Core concepts of childhood development
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This is the second part of a series we have titled “Concepts and Skills of Parenting.” It is adapted from the book Healing Parents: Helping Wounded Children Learn to Trust and Love. To read Part 1 — which provides a look at secure attachment at the start of life — click here.
To develop effective solutions to the problems of children and families, we must first understand the nature of child development. Many of the brightest and most respected people from the fields of psychology, medicine, education and sociology have described the basic ingredients of early childhood development. This is what we know about how children develop, described as six core concepts that for the foundations necessary to prevent and solve significant problems.
1. Nurturing and dependable relationships are the building blocks of healthy childhood development.
Secure attachments develop when parents and caregivers are dependable, available and sensitive to the child’s needs, enabling the child to count on the parent for continued protection, need fulfillment and guidance. Even infants and children fostered or adopted from harsh and neglectful conditions can become securely attached when parents provide sensitive, responsive and consistent care.
2. Human beings are hardwired to connect.
All babies are born with the ability to attach, but this “prewired” instinct only can develop in close harmony with a loving and responsive caregiver. Attachment forms within a close, cooperative, reciprocal relationship often seen in the forms of the give-and-take of minds, emotions and biochemistry. For example, as a loving mother holds and nurses her baby, the hormone oxytocin floods both bloodstreams, relaxing the baby and mother and strengthening the bonds between them. Babies with unresponsive or depressed mothers miss out on the emotional and social cues of attachment. As they grow older, they often have more behavioral, social and cognitive problems compared to babies whose caregivers were attuned and responsive to their needs.
3. Attachment changes the brain.
The presence or absence of sensitive, nurturing and loving care during life’s early stages not only determines emotional and social development, but also affects the way the brain develops, profoundly including long-term health. The early attachment relationship alters the brain’s structure, chemistry and genetic expression. The brain’s limbic system, which governs how children feel, relate and self-regulate, requires exposure to nurturing and attuned care for healthy growth.
4. Child development is shaped by the interplay of nature and nuture — biology and experience.
Scientists used to argue about which was more powerful: nature (biology and genes) or nurture (experience and environment). However, they don’t debate these things any longer. It is not nature versus nurture, but nature through nurture. Biology, including genetic tendencies and vulnerabilities may provide the starting point, but it is the child’s relationships with caregivers that shape the house of her growth and development. A safe, positive and loving environment can overcome depression, anxiety and other tendencies. It even can transform these vulnerabilities into strengths.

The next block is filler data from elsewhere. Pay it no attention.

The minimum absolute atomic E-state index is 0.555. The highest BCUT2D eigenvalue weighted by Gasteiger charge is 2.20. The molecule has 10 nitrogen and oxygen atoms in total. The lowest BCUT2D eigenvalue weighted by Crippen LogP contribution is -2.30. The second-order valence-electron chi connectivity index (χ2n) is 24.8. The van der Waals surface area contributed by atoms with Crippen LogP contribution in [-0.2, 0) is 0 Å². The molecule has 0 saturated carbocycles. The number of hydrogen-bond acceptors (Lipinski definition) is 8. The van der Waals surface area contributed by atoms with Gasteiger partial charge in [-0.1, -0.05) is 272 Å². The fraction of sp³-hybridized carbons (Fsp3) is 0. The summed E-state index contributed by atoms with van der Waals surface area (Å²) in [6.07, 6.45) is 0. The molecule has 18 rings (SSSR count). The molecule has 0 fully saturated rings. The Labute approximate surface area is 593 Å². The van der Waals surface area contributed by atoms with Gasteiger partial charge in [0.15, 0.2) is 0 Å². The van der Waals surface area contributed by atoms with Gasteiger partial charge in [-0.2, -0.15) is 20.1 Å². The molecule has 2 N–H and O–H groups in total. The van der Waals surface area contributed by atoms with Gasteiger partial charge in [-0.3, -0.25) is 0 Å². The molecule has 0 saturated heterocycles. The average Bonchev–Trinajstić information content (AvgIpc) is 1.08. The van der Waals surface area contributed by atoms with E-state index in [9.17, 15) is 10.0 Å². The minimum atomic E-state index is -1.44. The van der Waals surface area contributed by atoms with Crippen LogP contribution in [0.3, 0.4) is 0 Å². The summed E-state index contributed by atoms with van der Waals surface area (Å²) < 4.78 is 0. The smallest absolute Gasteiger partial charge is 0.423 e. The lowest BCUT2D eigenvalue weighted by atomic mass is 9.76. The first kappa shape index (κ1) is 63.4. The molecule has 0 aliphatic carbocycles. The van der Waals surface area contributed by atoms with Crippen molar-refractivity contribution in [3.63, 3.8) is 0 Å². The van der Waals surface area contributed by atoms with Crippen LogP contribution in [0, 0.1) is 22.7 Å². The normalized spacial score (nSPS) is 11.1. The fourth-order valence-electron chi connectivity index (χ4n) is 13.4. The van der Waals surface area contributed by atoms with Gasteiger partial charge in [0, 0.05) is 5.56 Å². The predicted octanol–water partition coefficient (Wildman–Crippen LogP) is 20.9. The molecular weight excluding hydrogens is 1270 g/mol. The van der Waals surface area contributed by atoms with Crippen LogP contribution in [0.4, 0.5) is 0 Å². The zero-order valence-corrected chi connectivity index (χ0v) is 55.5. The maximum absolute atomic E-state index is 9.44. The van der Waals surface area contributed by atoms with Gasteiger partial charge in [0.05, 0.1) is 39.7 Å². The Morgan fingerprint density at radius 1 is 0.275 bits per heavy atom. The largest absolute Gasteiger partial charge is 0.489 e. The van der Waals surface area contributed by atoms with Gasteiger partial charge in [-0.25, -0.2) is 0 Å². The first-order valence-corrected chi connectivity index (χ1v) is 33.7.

5. Learning self-regulation is essential for child development and lifelong health.
Babies are born helpless and completely dependent on caregivers for survival. Development involves increasing the capacity for self-regulation and self-control, the transition from helplessness to competence, from dependence on others to the ability to manage one’s own emotions and behaviors. The ability to learn self-regulation is deeply rooted in early attachment. Children must have supportive and attuned caregivers to help them develop the ability to regulate emotions, impulses and attention. Failure to develop the ability to self-regulate contributes to the development of conduct disorders, attention deficit disorders, anxiety, depression and other serious problems throughout life.
6. The balance between risk factors and protective factors has a powerful effect on development.
Risk factors, such as poverty, family violence and neglectful or abusive parenting, increase the likelihood of serious problems throughout life. Protective factors, including mature and supportive caregivers and social support, buffer children from undue stress and results in resilience — or the ability to bounce back from adversity. Children who start their lives with compromised attachment have the double burden of both biological and environmental risk factors, a family history of severe psychological and biochemical problems and the absence of loving and responsive care. Children do better when protective factors are increased. For example, preschoolers could become securely attached when their high-risk mothers participate in programs that teach them how to be sensitive and responsive. The basic objective of therapeutic parenting is to reduce risk and increase protective factors by providing nurturing, consistent and sensitive care. Children learn to expect support, guidance and understanding.